Advocating for yourself goes beyond obtaining the best possible medical care. Self-advocacy also includes knowing whether to say “no” to other parties and/or your own doctors who want to publish some of your medical information (anonymously), in the interest of medicine/science/public awareness campaigns.
Frankly, each of us must determine what information, if any, we want to share. I’m not suggesting that these parties or your doctors have ulterior motives. The vast majority have good intentions and wish to disseminate information in order to educate others.
But good intentions or not, it is up to the patient, not the doctor or any other parties, to share his or her story.
I am often asked to share my story of my breast cancer experience to others, and I pick and choose which information to share. For example, last year, my hospital asked if I wanted to write my story that would also be a part of a DVD and whether I’d participate in Survivors’ Celebration Day. Without a doubt, I said yes. To this day, I am glad and honored that I was asked to be a part of this.
A few years ago, someone in the media called me to ask whether, if my face were hidden and anonymity guaranteed, I would do a breast exam on air!
I told her, “no.”
It’s hard to say “no,” especially since it’s uncomfortable knowing that you might be angering others or hurting their feelings. But to put things in perspective, if you are not okay with it, then it’s not okay.
Within the last two weeks, my plastic surgeon’s office called me. Would I be willing, if I had complete anonymity, to have my before/after reconstruction photos released to a medical magazine? At first, believing that I’d be helping to educate others, I said I was interested. The receptionist kept calling me to ask if I looked over the release. That set me on guard, and my gut instinct was telling me not to do this.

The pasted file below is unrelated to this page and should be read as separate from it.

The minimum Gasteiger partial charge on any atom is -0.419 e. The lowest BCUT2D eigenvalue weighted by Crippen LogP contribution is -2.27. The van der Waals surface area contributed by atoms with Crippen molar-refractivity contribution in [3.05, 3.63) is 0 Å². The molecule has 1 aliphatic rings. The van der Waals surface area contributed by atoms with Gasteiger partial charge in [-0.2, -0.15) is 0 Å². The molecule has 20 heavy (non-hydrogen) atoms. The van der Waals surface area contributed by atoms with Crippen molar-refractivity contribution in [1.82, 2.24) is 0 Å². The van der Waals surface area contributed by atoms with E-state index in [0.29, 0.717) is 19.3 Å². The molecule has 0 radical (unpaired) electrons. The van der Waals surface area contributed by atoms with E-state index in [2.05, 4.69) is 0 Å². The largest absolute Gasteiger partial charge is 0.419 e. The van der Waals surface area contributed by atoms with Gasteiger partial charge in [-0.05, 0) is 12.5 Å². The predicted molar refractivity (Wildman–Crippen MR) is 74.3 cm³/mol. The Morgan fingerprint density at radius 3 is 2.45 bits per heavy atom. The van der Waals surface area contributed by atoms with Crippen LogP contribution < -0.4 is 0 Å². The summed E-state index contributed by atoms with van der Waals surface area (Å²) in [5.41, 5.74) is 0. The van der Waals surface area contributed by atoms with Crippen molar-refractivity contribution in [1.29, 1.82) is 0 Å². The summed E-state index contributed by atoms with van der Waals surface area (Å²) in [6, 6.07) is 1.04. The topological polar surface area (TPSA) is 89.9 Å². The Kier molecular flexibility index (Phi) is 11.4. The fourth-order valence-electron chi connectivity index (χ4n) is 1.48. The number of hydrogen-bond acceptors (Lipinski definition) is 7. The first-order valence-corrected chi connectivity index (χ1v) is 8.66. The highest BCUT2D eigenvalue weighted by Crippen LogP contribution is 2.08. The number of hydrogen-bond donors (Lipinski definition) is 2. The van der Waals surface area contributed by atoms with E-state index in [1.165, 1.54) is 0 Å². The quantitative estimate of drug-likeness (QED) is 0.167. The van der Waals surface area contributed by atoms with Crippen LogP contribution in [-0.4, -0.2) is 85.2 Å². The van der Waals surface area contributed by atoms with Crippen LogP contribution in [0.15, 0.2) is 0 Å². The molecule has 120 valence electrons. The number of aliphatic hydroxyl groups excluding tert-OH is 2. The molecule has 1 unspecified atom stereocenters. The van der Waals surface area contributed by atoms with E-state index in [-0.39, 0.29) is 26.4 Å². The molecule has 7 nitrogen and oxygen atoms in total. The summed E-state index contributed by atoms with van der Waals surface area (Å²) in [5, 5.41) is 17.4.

And once I read the release, I knew my instincts were right.
Couched in a seemingly harmless document was language that made me uncomfortable. The document promised anonymity, but said that in certain circumstances it was possible that my identity would be recognizable based on “unique physical features.” Even worse, was the document stated that these before/after reconstruction photos would become the property of the American Society of Plastic Surgeons.
Now how could my body — which is my property and no one else’s — become the ASPS’ property?
The last paragraph of the release was the last straw. It said that although I’m protected by HIPAA, since the ASPS is not receiving its information through a traditional health care provider, my HIPAA rights might be violated.
I don’t know what side of stupid the doctor’s office thought I woke up on that morning, but there was no way I would allow my HIPAA rights to be violated.
I care deeply about educating others, and I’m grateful to my surgeon for his unbelievable skills. But, let’s be real here: he was paid good money to do his job.
I e-mailed my refusal to the surgeon’s assistant so that there would be a paper trail. Here was my response, which anyone reading my posting can use:
“After reading the Authorization for Release of Patient Photograph, I’ve decided to decline and not release any photos. It is in my best interest to not grant permission for the release of these photos.
Thank you for your interest, and I wish you the best in finding patients who are willing to participate.”
Short and simple.
Beth L. Gainer is a professional writer and has published numerous academic and magazine articles, as well as an essay on her breast cancer experience in the anthology Voices of Breast Cancer by LaChance Publishing. She writes about a potpourri of topics, including motherhood and her Chinese adoption experience at http://currents-living-discovery.blogspot.com/, and her cat Hemi blogs at http://www.catterchatter.blogspot.com/. Beth teaches writing and literature at Robert Morris University in the Chicago area. She can be contacted at firstname.lastname@example.org and email@example.com.